Celebrating 10 years of the Writer in Residence program
2020 was a momentous year for Athabasca University (AU): not only were we celebrating AU’s 50th anniversary, but also celebrated 10 years of the Writer in Residence program.
The Writer in Residence program invites acclaimed Canadian artists to spend 60% of their residency working on their own writing projects, and the other 40% as a resource for learners, faculty, and the university community. Authors such as Esi Edugyan, a Scotiabank Giller Prize winter in 2011 and 2018, Stephen Heighton, recipient of the 2016 Governor General’s Award for Poetry, and Katherena Vermette who was a recipient of the Governor General’s Literary Award for Poetry. These authors are just a few of the wide array of Canadian voices and stories that have been brought to the AU community over the past 10 years.
“For ten years now, AU’s Writer in Residence program has been supporting emerging and established authors and bringing the AU community into conversation with them and their work,” says acting program chair and AU English prof Mark A. McCutcheon. “The program furthers AU’s mission by making literary expertise available to aspiring writers among AU students, staff, and the wider public.”
2020-2021 Writer in Residence
Our current Writer in Residence is Joshua Whitehead, who is an Oji-nêhiyaw, Two-Spirit member of Peguis First Nation. He is the author of full-metal indigiqueer (Talonbooks 2017) which was shortlisted for the inaugural Indigenous Voices Award; his debut novel Jonny Appleseed won the Lambda Literary Award for gay fiction in 2019; and his latest work has just been published by Arsenal Pulp: Love After the End is an edited anthology of Two-Spirit and Indigiqueer speculative fiction. During his writing residency, Whitehead is working on a book of creative non-fiction entitled Making Love with the Land that details mental health, queerness, and Indigeneity.
The writer's perspective
We are fortunate enough that 10 prestigious and diverse writers have graced our virtual walls—their mentorship has helped writers’ work change from lists of ideas, to full-fledged work. Over the 10 years, the Writers in Residence have freshened their perspectives and shown their gratitude to the thing they love: writing.
“It was a great privilege to serve as writer in residence for Athabasca University--as it has been in the past when I served in that position for other universities. Editing and mentoring other writers is not only valuable work; it's also, at least for me, gratifying. Writing is a lonely business--don't let anyone tell you otherwise. So when I get the chance to engage with the work of other writers, I feel less isolated and also happy to be of use to someone who is at a stage I have passed through myself. Here's hoping the next decade of digital writer-residencies goes well for AU.”– Steven Heighton: 2019-20 Writer in Residence
“I think there’s so much about writing that can be taught. I have learned so much from others, and hope I can do the same for someone else. I am a big believer in passion over talent. I don’t believe in talent. I think it’s completely subjective. One person’s talent is another person’s hack. I also don’t think there’s a special magical thing that makes one person a writer, but rather, it’s many, many things, and mostly just a whole lotta hard work. ”– Katherena Vermette: 2018-19 Writer in Residence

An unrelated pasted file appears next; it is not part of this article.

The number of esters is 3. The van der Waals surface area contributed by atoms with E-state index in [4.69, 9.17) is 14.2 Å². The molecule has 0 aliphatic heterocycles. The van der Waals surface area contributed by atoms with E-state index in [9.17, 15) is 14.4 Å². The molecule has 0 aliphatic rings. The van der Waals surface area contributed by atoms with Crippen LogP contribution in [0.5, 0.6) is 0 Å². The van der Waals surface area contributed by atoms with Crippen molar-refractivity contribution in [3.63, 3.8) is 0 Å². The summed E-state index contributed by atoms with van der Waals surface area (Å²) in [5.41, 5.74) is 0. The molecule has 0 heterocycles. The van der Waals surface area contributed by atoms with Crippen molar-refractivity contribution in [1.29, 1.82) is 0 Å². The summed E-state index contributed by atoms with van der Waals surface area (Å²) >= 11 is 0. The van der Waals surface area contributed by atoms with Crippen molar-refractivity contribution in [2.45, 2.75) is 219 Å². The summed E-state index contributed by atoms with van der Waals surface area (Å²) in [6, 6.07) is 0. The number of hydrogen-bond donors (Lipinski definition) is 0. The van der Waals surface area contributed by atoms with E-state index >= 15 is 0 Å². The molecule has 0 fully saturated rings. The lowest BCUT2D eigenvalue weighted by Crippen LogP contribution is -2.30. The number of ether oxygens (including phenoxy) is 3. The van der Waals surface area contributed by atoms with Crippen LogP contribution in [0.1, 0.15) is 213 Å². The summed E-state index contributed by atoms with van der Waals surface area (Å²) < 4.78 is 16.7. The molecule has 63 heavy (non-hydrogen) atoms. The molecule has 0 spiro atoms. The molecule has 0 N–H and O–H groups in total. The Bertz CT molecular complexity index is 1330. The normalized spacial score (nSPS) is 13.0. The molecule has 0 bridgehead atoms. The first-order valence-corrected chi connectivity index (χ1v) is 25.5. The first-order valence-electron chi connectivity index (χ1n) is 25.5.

“Being the Athabasca University Writer in Residence was so much fun because it was all online. I feel that we were able to support many writers who could not make it into Edmonton. I would do this again in a heartbeat. Mahsi cho. Thank you so much.”– Richard Van Camp: 2017-18 Writer in Residence
“The Writer in Residence Program was a boon to me in some surprising ways. Not only did it encourage me to clarify some of my own ideas, but it gave me the opportunity to share these efforts with the smart and sympathetic souls at the University. The financial compensation was a boon of another kind, and I am deeply grateful for it. I sincerely hope I was able to offer some useful guidance and encouragement to those students who shared their work with me. These are precious acts of trust and exchange. ”– John Vaillant: 2016-17 Writer in Residence
“I’m someone who can’t help but comment on the bigger picture as well. Even if you’re asking about the voice of a piece, or the tense of a piece—everything is interconnected. So you’re going to get feedback on the piece as a whole, as well as the specific items you’re asking about. ”– Esi Edugyan: 2015-16 Writer in Residence
“One of the hardest steps an emerging writer often makes is getting in touch with established authors for practical and emotional support. Writing is a solitary activity, and often a lonely and bewildering one, so programs such as the AU Writer-in-Residency can be of critical importance in building a strong literary community. Moreover, from the WIR point-of-view, the opportunity to assist other writers while also earning a regular paycheque for a while is of invaluable benefit. ”– Tim Bowling: 2013-14 Writer in Residence
“Writing is always tough, and you do much of it in isolation … It’s also very personal. I can’t write for people, but I can offer the good, honest, supportive advice that’s required of any mentor.”– Tololwa M. Mollel: 2011-12 Writer in Residence
Love writing and want feeback? Email the Writer in Residence
Do you have a piece of writing that you want professional feedback on? You can submit your draft writing for our Writer in Residence to read and critique. (See the official submission guidelines on the Writer and Residence page.) This is a great opportunity to better your writing and chat with an award-winning author.